But eventually the “launch event” ended (later than for most people, as we all dutifully waited for our friend that was working… and we may have also had to disassemble a castle), and we retired to my friend’s den to actually play this newfangled Wii system. While there weren’t any spare controllers available at retail (why are there limited peripherals opposite every Nintendo launch? I remember not being able to score a second N64 controller for weeks…), we were able to crack open our collected systems and gestalt together four active wiimotes. Now let’s get to playing these brand spanking new games!
Everyone was, naturally, excited about LoZ: Twilight Princess, but we were all experienced gamers, and no one has tried to make Zelda a spectator sport since that time Rich made us all watch him play Ocarina of Time and he wouldn’t even listen when we told him there’s a gold skulltula up that vine wall, we can hear it, geez when can we go back to playing Rampage. I’m a raging iconoclast, so I was most excited about the new Wii Metal Slug collection. That would have been ideal for a room full of guys anxious to try out a new system… but the damn thing got delayed. Boo. So we decided to give this Wii Sports thing a try. We were all used to the typical “game that comes with the system that is a damn useless demo” nonsense, but, hey may as well at least try this disc so insignificant that it didn’t even bother to ship in a proper DVD case.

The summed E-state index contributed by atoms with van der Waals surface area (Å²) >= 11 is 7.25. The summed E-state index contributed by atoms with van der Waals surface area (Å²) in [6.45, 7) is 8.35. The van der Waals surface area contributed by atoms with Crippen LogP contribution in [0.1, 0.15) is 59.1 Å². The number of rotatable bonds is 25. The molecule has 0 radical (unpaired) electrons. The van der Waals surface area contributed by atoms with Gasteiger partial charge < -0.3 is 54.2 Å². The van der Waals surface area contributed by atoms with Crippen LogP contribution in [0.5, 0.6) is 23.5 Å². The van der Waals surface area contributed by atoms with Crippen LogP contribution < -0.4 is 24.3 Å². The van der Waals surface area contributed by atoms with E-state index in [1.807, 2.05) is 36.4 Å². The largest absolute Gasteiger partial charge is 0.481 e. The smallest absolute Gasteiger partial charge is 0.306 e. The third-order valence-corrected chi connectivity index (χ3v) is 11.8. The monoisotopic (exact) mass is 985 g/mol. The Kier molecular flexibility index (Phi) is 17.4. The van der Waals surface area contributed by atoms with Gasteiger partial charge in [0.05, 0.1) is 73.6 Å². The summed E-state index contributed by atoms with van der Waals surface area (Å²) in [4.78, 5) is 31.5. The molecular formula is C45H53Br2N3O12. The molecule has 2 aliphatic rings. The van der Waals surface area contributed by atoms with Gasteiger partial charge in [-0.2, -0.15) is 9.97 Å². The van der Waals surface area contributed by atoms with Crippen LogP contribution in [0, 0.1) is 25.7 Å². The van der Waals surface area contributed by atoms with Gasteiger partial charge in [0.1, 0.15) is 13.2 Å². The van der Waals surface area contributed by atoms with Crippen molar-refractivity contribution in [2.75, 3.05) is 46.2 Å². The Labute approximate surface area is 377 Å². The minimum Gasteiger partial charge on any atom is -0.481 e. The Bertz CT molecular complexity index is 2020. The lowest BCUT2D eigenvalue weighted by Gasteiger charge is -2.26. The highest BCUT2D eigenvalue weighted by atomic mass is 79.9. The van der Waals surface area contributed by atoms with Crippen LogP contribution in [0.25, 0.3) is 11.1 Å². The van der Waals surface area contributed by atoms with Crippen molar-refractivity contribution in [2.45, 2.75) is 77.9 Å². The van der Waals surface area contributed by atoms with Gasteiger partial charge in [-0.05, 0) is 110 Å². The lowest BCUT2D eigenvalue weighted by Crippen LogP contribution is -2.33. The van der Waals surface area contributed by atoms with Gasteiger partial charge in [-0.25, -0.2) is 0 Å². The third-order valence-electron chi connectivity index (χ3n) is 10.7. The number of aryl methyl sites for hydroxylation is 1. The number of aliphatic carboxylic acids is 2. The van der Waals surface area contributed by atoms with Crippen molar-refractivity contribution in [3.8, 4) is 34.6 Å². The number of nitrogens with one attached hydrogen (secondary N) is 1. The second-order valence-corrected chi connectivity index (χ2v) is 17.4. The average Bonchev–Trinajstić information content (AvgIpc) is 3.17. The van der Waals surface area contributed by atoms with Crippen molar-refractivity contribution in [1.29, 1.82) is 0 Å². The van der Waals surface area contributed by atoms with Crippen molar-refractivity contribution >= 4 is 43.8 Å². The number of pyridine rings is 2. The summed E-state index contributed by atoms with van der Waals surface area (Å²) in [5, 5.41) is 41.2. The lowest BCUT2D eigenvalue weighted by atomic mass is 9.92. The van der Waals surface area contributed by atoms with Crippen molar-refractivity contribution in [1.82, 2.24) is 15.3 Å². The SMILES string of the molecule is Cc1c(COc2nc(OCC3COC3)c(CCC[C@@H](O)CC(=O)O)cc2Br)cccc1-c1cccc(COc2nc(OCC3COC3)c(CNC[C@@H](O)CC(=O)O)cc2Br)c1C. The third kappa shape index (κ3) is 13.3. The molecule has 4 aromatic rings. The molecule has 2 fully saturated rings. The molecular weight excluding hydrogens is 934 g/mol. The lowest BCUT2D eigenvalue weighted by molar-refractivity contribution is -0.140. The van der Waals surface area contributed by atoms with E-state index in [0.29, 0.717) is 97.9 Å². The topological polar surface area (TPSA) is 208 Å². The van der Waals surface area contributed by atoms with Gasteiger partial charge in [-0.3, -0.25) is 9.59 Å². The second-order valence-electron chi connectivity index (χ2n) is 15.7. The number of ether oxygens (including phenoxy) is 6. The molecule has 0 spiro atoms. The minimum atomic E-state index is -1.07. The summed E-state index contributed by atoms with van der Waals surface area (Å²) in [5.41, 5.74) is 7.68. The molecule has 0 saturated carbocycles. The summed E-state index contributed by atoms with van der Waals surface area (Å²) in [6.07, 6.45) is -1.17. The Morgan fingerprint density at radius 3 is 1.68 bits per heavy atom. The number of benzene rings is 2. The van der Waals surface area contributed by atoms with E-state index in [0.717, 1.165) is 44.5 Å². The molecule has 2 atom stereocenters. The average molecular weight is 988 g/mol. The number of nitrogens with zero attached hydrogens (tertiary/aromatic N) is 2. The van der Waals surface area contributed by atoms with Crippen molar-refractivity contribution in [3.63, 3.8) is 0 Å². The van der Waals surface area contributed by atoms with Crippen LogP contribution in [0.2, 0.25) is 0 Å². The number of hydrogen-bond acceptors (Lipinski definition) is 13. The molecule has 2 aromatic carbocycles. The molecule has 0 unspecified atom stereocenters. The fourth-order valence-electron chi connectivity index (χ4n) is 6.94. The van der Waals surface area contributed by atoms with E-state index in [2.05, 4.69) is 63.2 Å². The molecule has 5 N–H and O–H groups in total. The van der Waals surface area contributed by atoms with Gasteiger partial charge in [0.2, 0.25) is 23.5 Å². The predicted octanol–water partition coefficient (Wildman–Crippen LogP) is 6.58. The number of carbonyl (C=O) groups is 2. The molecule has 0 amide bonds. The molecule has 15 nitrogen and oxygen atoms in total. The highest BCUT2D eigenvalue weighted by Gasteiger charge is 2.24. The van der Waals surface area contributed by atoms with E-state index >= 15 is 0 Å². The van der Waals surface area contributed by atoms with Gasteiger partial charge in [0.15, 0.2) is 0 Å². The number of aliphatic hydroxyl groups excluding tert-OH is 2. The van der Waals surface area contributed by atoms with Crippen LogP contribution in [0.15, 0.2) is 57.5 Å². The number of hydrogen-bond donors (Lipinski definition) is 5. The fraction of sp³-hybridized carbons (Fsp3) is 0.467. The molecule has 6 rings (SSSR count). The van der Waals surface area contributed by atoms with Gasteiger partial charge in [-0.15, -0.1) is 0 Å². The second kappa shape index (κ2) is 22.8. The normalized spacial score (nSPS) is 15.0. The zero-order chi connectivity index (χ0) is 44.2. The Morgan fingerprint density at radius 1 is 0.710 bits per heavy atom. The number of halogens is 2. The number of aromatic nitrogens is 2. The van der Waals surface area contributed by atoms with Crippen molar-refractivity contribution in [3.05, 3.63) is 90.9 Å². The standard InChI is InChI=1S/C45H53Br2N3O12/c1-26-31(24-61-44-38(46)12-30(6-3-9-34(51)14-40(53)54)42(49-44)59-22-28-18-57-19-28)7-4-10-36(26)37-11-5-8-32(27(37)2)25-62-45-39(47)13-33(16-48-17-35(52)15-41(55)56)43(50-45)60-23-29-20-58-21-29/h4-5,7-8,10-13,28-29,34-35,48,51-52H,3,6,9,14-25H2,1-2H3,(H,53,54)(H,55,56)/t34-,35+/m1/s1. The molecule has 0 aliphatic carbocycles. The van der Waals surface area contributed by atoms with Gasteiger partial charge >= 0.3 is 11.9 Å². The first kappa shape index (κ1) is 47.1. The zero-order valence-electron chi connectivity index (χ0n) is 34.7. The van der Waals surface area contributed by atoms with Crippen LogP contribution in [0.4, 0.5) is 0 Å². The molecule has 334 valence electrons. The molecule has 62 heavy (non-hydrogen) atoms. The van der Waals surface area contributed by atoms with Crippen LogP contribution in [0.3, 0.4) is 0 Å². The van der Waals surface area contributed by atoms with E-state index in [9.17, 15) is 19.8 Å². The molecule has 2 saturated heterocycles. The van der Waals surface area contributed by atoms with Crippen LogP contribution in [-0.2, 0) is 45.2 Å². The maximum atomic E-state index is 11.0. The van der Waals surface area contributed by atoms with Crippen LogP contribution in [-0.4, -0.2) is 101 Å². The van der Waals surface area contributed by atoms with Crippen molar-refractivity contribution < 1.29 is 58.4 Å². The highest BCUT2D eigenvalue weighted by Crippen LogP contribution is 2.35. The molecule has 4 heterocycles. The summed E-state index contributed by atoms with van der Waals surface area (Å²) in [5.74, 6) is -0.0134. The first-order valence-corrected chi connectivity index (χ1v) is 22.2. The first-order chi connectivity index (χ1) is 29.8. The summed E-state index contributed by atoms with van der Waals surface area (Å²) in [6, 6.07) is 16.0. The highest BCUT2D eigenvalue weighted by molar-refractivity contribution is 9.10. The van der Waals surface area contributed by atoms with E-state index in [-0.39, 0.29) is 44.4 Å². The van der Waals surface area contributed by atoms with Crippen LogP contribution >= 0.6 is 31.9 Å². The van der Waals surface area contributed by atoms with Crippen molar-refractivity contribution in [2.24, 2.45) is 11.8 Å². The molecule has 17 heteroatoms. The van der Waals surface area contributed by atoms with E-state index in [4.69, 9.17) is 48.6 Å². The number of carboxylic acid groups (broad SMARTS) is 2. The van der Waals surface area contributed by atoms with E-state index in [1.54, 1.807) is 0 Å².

And… it was fun. Boxing was probably the biggest hit, because it allowed all participants to spaz out like a flailing magikarp and claim that the sweet science was taking place, but bowling and tennis also saw quite a few rounds. Golf was right out. And baseball was tried, but that necessitated creating a full team of Miis (okay, it wasn’t completely necessary, but the impulse to make an entire team of Jesus Miis was there). It was enjoyable. It wasn’t an earth-shattering experience, but it was a fun way to spend 3 AM on a Sunday.